They found that doing 30 minutes of exercise which gets you out of breath and a bit sweaty five times a week strengthens your immune response to infectious diseases. It is thought that regular exercise increases the number of immune cells in the body acting on the first line of defence – the mucosal layer of antibodies. These cells are responsible for identifying foreign agents or “germs” in the body without depressing the rest of the immune system, so it’s perfectly safe and protects you against infectious disease.
We have known for some time about the benefits exercise can have for a person’s overall physical and mental health. Now, in the time of COVID, it has been shown to help boost your immune system too. So the message is clear; get outdoors and exercise if you can or to the gym if it is in keeping with your local COVID guidelines. If neither is possible, your kitchen or living room is a perfectly good place to do 30 minutes of dancing, jumping or whatever floats your boat!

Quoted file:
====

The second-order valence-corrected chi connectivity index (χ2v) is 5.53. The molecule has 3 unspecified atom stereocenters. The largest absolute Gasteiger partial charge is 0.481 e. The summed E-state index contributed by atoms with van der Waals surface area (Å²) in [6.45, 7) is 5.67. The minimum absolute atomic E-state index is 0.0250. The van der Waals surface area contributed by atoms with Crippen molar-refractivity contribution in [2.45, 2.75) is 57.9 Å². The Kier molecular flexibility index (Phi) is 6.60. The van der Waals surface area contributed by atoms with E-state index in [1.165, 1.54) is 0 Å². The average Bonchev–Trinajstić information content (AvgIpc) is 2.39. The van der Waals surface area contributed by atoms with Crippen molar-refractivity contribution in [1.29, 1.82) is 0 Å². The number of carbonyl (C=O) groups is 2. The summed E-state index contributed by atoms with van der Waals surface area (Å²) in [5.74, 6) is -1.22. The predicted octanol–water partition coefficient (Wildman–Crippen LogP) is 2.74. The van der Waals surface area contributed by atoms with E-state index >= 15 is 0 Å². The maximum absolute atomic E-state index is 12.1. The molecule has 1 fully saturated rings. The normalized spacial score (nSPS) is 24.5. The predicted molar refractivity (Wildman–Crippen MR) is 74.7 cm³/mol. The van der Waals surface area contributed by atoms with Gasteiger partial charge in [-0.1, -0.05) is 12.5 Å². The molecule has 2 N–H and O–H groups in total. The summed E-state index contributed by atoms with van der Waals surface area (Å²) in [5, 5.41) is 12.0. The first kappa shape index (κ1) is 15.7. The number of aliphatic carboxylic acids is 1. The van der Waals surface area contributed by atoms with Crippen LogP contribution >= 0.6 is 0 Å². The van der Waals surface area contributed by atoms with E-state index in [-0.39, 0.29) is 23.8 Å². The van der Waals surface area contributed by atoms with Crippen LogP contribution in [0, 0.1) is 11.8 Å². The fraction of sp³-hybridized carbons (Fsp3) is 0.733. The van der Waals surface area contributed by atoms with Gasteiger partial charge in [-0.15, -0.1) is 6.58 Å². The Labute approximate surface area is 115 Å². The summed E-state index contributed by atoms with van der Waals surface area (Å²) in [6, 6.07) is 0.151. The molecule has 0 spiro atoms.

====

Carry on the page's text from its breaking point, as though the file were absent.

Reader’s question: Is it safe to go to my hospital appointment during a pandemic?
Over the past 12 months, people have repeatedly been told that the safest place for them is home and that hospitals are busy dealing with COVID-19 patients. While that is true, it is also important to remember that other illnesses have not gone away.
I have found that many of my patients are not attending their appointments for other conditions because they are worried about catching COVID or think their illness is not as important as coronavirus. Hospitals and GP surgeries all over the world have gone out of their way to make large parts of their buildings COVID-free. This means that they can be used for non-COVID-related services and staff working there will not be crossing over to cover COVID wards or clinics. So, if you receive an appointment to attend a clinic or hospital service, it is really important that you do go.